#36) Putting the Pro in Procrastination

Everyone knows what the worst thing about procrastination is*, but could it be that this time-honored tradition actually has its benefits?  Lately I’ve been finding that it just might.

“Being busy is a form of mental laziness – lazy thinking and indiscriminate action.” –Tim Ferriss

When I first heard this idea, I wasn’t ready for it.  But looking back on that time of my life I now see I was keeping busy with small details that really didn’t matter, while missing the big picture.   I was focusing on procedures, not results; not unlike the characters of the film “Office Space.”  Procrastination can actually be a way of helping oneself distinguish between what’s really important and what just feels important.  It’s not that one should try to avoid activities that seem like chores; it’s that realizing that you see something as a chore is a signal to take a closer look at just how important it is.  Busy and productive aren’t always the same.

“If it wasn’t for the last minute, nothing would get done.”  –Attributed to Michael Taylor

Former baseball player Dick Allen once said that he liked to swing wildly at the first two pitches, just to see what he could do with one strike.  Some people are at their best when their backs are to the wall.  When people are asked what they would do if they only had one day left to live, they never say that they would spend it at the office dealing with paper work.  Procrastination might put you in a tight spot – but at the same time, it could bring out the best in you.  Urgency is tough to manufacture or force: are you really going to tell me that you have the same level of intensity and focus on the first day of the semester as you do during finals week?  Or that a team that has been eliminated from the playoffs has the same competitive drive as a team about to play the seventh game of the World Series?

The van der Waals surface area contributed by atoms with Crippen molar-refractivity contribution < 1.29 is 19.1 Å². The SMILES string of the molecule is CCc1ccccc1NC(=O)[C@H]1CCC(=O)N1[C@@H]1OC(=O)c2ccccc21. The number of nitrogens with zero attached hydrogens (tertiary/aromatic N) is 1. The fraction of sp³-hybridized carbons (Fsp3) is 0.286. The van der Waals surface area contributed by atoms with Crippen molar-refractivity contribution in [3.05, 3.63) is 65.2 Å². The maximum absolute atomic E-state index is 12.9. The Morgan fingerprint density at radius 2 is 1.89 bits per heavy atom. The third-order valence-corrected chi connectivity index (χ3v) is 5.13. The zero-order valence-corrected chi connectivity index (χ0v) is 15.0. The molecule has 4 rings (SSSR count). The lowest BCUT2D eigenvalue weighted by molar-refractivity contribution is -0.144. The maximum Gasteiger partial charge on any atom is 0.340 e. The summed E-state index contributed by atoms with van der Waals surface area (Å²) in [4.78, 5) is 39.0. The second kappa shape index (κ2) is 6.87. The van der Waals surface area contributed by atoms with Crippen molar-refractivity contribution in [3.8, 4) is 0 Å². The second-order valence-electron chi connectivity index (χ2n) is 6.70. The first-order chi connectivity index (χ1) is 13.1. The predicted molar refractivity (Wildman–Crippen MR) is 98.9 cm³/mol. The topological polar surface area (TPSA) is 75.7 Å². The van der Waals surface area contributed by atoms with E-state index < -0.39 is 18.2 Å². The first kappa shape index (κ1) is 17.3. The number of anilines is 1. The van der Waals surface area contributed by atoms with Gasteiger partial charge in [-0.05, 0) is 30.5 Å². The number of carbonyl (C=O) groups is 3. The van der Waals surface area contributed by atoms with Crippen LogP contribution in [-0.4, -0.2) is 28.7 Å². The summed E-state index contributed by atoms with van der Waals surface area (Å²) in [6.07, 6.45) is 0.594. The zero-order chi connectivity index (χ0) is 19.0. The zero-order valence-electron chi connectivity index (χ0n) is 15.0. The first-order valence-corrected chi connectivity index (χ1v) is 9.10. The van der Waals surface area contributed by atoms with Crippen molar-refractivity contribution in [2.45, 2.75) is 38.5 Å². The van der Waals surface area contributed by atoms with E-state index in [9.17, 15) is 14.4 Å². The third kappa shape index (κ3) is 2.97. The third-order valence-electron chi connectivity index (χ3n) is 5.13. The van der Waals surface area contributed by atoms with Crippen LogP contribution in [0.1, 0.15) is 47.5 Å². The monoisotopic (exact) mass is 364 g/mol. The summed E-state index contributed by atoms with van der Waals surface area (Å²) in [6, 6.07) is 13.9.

“We plan ahead, that way we don’t do anything right now.”  –Val (Kevin Bacon), “Tremors”

Some people live by the rule, “never put off until tomorrow what can be done today”, but you could just as easily say, never force yourself to do today what can be done tomorrow.   Sometimes it’s better to wait; just ask those who practice the Tantra.  I remember forcing myself not to read too much of Bill Bryson’s “A Walk In The Woods” at a time because I wanted to enjoy it.  I used to have a rule that I could never listen to the same song more than twice in a day so I wouldn’t burn out on it.  People eating their food too quickly and not enjoying it has been cited as one of the reasons for the obesity epidemic.

So there you have it: procrastination isn’t necessarily a bad thing.  Sure, there are times when it’s best to avoid it, but everything has two sides, and paradoxically, there are times when procrastination can actually make you more productive.

*I’ll tell you tomorrow.

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